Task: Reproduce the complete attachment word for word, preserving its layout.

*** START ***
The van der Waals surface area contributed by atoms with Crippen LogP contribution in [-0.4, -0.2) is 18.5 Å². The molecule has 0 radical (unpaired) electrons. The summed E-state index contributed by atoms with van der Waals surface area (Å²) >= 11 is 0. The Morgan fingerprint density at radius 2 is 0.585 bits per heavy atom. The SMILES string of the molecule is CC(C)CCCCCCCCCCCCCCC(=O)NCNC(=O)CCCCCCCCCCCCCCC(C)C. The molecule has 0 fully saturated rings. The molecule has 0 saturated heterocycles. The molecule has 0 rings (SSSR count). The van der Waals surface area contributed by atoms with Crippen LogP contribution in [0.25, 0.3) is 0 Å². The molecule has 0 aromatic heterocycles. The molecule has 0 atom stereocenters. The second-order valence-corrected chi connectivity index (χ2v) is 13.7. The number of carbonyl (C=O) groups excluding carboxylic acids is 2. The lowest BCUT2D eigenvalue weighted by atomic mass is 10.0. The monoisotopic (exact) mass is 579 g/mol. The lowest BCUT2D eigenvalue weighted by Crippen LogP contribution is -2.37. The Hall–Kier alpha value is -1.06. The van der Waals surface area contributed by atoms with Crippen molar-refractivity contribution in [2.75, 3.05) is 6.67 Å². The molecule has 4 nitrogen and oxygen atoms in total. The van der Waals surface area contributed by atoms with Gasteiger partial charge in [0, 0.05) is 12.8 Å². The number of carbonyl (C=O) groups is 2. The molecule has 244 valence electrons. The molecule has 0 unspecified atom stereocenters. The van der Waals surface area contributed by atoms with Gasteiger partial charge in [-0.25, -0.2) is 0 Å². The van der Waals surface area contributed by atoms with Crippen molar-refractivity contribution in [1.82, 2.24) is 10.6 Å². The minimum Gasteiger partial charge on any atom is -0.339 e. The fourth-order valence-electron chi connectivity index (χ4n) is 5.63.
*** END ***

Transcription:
The van der Waals surface area contributed by atoms with Crippen LogP contribution in [-0.4, -0.2) is 18.5 Å². The molecule has 0 radical (unpaired) electrons. The summed E-state index contributed by atoms with van der Waals surface area (Å²) >= 11 is 0. The Morgan fingerprint density at radius 2 is 0.585 bits per heavy atom. The SMILES string of the molecule is CC(C)CCCCCCCCCCCCCCC(=O)NCNC(=O)CCCCCCCCCCCCCCC(C)C. The molecule has 0 fully saturated rings. The molecule has 0 saturated heterocycles. The molecule has 0 rings (SSSR count). The van der Waals surface area contributed by atoms with Crippen LogP contribution in [0.25, 0.3) is 0 Å². The molecule has 0 aromatic heterocycles. The molecule has 0 atom stereocenters. The second-order valence-corrected chi connectivity index (χ2v) is 13.7. The number of carbonyl (C=O) groups excluding carboxylic acids is 2. The lowest BCUT2D eigenvalue weighted by atomic mass is 10.0. The monoisotopic (exact) mass is 579 g/mol. The lowest BCUT2D eigenvalue weighted by Crippen LogP contribution is -2.37. The Hall–Kier alpha value is -1.06. The van der Waals surface area contributed by atoms with Crippen molar-refractivity contribution in [2.75, 3.05) is 6.67 Å². The molecule has 4 nitrogen and oxygen atoms in total. The van der Waals surface area contributed by atoms with Gasteiger partial charge in [0, 0.05) is 12.8 Å². The number of carbonyl (C=O) groups is 2. The molecule has 244 valence electrons. The molecule has 0 unspecified atom stereocenters. The van der Waals surface area contributed by atoms with Gasteiger partial charge in [-0.25, -0.2) is 0 Å². The van der Waals surface area contributed by atoms with Crippen molar-refractivity contribution in [1.82, 2.24) is 10.6 Å². The minimum Gasteiger partial charge on any atom is -0.339 e. The fourth-order valence-electron chi connectivity index (χ4n) is 5.63.